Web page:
At this point, with no further public speakers remaining, the Mayor brought the issue back to the City Council.

    Councilmember Bonnie Lowenthal asked about an environmental feasibility study (regarding possible contaminants). LB Parks, Recreation and Marine Director Phil Hester indicated the Coastal Conservancy has given City Hall approximately $300,000 to do a feasibility study for this site and the DeForrest nature center area; part of that study, which he said has now started, will be to examine those issues.

    Asked by Councilwoman Lowenthal about public inaccessibility to land in the vicinity [not part of the wetlands grant but adjacent to it], City Manager Taboada said:

    "That [freeway median] property is in fact not easily accessible until we're able to accomplish some sort of a bridge to get to it."

    With regard to the adjacent wetland restoration project, Mr. Taboada said the city would attempt to secure land along the L.A. river to the extent feasible and "at some point we would like to get the land that would connect this particular parcel [the wetlands restoration area] with Drake Park, and once we've accomplished that, then I think we have a contiguous and accessible piece of property. This one right now will be accessible from the bike path that is currently in existence along the river. But we fully intend to restore this and to move north as funds and as opportunities permit."

    The Mayor then called on Councilmember Ray Grabinski:

    Councilman Ray Grabinski

    ...When people come to town and they want to do something with a piece of property...we run them through every kind of screen imaginable...I guess the timing is a little suspect. This comes a week before we're going to find out whatever we're going to find out about the land swap...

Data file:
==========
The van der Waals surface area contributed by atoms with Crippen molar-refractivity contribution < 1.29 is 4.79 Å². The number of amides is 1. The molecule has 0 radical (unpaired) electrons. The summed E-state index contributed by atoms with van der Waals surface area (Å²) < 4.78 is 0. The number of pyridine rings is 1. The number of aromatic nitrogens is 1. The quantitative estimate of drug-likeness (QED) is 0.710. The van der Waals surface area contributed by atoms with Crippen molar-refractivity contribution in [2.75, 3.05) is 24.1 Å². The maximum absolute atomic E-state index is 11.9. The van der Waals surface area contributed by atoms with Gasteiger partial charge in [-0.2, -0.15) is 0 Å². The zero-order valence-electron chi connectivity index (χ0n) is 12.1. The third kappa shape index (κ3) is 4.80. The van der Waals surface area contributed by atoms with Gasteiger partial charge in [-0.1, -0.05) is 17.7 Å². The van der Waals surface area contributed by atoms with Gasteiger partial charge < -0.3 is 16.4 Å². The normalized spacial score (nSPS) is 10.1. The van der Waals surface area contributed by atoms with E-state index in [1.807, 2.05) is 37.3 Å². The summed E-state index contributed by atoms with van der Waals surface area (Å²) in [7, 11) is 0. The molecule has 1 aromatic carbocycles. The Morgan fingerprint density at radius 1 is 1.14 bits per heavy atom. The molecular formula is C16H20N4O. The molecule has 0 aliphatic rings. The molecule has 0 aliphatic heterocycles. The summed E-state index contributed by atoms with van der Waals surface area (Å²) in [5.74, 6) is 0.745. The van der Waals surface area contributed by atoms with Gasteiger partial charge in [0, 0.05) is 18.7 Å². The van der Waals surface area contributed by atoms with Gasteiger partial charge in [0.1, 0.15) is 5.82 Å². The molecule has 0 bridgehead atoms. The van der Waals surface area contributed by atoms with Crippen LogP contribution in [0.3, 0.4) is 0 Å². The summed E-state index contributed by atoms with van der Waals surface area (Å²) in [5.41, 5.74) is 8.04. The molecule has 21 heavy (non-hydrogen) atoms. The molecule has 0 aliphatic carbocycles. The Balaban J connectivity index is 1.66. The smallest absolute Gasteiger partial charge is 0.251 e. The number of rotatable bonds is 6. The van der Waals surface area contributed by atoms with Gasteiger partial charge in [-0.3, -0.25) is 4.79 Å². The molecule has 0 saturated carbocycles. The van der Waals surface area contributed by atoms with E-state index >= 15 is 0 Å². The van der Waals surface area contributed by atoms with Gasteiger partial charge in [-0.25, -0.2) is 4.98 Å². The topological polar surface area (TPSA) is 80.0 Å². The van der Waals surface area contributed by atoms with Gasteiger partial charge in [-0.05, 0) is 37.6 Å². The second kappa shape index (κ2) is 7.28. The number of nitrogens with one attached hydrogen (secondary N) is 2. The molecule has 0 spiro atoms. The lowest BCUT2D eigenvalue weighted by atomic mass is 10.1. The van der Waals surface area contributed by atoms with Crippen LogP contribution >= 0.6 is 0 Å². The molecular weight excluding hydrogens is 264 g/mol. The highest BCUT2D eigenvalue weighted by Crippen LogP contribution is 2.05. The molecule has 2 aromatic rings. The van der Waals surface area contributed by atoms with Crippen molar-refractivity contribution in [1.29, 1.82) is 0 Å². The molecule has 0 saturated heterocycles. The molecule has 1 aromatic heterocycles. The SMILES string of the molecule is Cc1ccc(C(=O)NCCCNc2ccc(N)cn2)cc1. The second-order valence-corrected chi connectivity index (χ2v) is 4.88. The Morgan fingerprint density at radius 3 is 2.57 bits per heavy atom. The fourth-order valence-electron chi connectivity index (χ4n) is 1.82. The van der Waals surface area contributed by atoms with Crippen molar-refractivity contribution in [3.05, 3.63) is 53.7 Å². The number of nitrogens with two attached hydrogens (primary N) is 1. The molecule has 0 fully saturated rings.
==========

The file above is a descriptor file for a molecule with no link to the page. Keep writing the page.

...If this were something else, we we'd have a public hearing, we would have had a map, the community wouldn't have had a bring a map down here, we would have had a map. I appreciate the fact that they went through the trouble to do that. We would have had a presentation that would have shown what this is up on the wall so everyone could have seen it at home. And I apologize to the people at home.

    Because this is a very important issue. Let's set aside for a moment Queensway Bay. This is public land, and we've had problems in the past with how we proceed on what we do with public land, and this is another classic case. This should be a great gift. We're applying for a grant, but along applying for a grant there is this implied situation that we, the band of 9 [Councilmembers], may be swapping this land with the State of California.

    And I can tell you we've just documented that this land isn't good for anybody except us and the state of California, whether we use it or the state of California uses it...So we're talking about technical ownership, and we're also talking about the cart way ahead of the horse...

    ...We don't know what the soil is like, and yet we've got [financial] numbers here...And then there's a grant from the MTA, is that right?

    LB Parks & Rec Dir. Phil Hester: Yes, we have a grant for half a million dollars that will be used to connect the city bikeway system underneath the 6th street underpass to this particular site, that's a part of the connection...

    Councilman Grabinski: The MTA gets their money from the federal government...That means we have to meet every one of the requirements of not just this city but of the federal government. And those hoops and all of those things should be done before, not after, we decide we're going to use this parcel for some kind of a swap...